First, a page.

15 Years of Pearl Millet Improvement in the SADC Region

Monyo, E S (1998) 15 Years of Pearl Millet Improvement in the SADC Region. International Sorghum and Millets Newsletter, 39. pp. 17-33.

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Pearl millet improvement under the SADC/ ICRISAT Sorghum and Millet Improvement Program (SMIP)originally focused on two major objectives. The first was to lay the foundation for making improved varieties widely available to farmers in the region. This was to be achieved by supplying national breeding programs with enhanced germplasm and information they could use to stabilize yields in their specific environments. The second was to raise the level of expertise available for the breeding, production, and utilization of pearl millet, contributing to development of strong national programs with the capacity to generate and test elite germplasm. Significant progress has been made towards these objectives. The pearl millet germplasm from southern Africa have been collected, characterized, and conserved. The regional facility holds well over 7000 pearl millet germplasm accessions from around the wor ld, 3082 of which are of SADC origin. Sixteen pearl millet varieties originating from this project have been released in five SADC countries: Malawi (2), Namibia (4), Tanzania (2) , Zambia (4) , and Zimbabwe (4) . These varieties currently occupy 2-45% of the total pearl millet area in these countries. Functional millet breeding programs have been established in nine countries, among them Namibia where a successful seed development and delivery system was developed from scratch, Malawi, Namibia, and Tanzania are now in the process of redefining their breeding priorities through farmer-participatory methods. An IPM package for control of the armored bush cricket has been successfully implemented in Namibia and Zambia. Over 80 scientists and 200 technicians have been trained in crop improvement, agronomy, crop protection, seed production, and quality control; and this training has helped national programs upgrade their skills and experience. SMIP recognizes that a strong regional scientific capability and the technical advances made in the development and dissemination of improved varieties provide a solid foundation for increasing farm-level productivity and incomes. If the ful l potential of this foundation is to be realized and the ultimate goal of the program fulfilled, SMIP must now address three important issues: seed delivery systems, broader stakeholder input into technology development, and commercialization of pearl millet.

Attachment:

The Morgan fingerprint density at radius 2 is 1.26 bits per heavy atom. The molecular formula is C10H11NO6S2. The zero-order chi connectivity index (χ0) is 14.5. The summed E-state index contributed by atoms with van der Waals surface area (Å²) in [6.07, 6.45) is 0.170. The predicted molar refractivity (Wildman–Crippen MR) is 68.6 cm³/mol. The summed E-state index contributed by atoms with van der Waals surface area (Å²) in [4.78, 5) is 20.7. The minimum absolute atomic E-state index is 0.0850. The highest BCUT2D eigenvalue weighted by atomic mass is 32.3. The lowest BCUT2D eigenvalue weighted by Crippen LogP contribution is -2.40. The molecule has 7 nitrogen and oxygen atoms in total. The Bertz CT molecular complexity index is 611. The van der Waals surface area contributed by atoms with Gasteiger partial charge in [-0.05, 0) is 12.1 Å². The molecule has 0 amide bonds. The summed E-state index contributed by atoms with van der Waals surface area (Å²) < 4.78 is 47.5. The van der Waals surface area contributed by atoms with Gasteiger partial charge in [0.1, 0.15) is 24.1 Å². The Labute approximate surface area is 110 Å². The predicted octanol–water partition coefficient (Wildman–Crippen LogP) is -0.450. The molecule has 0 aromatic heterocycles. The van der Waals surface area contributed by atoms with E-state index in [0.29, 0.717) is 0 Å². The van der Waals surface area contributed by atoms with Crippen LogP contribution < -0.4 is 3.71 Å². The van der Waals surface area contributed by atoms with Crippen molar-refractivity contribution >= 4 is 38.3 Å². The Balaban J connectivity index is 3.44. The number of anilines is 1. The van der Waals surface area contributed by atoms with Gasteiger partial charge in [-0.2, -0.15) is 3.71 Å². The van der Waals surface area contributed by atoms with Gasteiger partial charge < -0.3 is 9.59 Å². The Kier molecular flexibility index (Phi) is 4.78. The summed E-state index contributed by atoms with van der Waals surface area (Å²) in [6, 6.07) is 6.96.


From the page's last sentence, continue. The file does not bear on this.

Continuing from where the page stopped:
Item Type: Article
Subjects: Mandate crops > Millets
Depositing User: Library ICRISAT
Date Deposited: 17 Sep 2011 04:37
Last Modified: 17 Sep 2011 04:37
URI: http://oar.icrisat.org/id/eprint/1673
Official URL:
Acknowledgement: UNSPECIFIED
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